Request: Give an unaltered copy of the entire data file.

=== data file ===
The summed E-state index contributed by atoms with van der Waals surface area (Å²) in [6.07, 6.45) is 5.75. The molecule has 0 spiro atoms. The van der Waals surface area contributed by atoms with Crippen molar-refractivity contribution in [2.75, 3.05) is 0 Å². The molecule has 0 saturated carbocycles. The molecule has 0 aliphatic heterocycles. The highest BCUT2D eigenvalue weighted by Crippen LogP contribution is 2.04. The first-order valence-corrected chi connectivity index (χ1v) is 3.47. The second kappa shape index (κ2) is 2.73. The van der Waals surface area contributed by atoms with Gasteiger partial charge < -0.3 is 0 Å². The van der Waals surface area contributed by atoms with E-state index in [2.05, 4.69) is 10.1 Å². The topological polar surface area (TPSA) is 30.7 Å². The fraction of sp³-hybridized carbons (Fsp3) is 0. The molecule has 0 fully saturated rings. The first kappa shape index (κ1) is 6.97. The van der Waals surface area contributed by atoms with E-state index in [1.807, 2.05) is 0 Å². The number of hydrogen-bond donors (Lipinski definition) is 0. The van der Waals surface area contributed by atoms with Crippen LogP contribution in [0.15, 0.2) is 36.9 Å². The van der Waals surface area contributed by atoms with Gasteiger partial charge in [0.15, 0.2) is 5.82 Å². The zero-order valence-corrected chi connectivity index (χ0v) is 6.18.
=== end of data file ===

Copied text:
The summed E-state index contributed by atoms with van der Waals surface area (Å²) in [6.07, 6.45) is 5.75. The molecule has 0 spiro atoms. The van der Waals surface area contributed by atoms with Crippen molar-refractivity contribution in [2.75, 3.05) is 0 Å². The molecule has 0 saturated carbocycles. The molecule has 0 aliphatic heterocycles. The highest BCUT2D eigenvalue weighted by Crippen LogP contribution is 2.04. The first-order valence-corrected chi connectivity index (χ1v) is 3.47. The second kappa shape index (κ2) is 2.73. The van der Waals surface area contributed by atoms with Gasteiger partial charge < -0.3 is 0 Å². The van der Waals surface area contributed by atoms with E-state index in [2.05, 4.69) is 10.1 Å². The topological polar surface area (TPSA) is 30.7 Å². The fraction of sp³-hybridized carbons (Fsp3) is 0. The molecule has 0 fully saturated rings. The first kappa shape index (κ1) is 6.97. The van der Waals surface area contributed by atoms with E-state index in [1.807, 2.05) is 0 Å². The number of hydrogen-bond donors (Lipinski definition) is 0. The van der Waals surface area contributed by atoms with Crippen LogP contribution in [0.15, 0.2) is 36.9 Å². The van der Waals surface area contributed by atoms with Gasteiger partial charge in [0.15, 0.2) is 5.82 Å². The zero-order valence-corrected chi connectivity index (χ0v) is 6.18.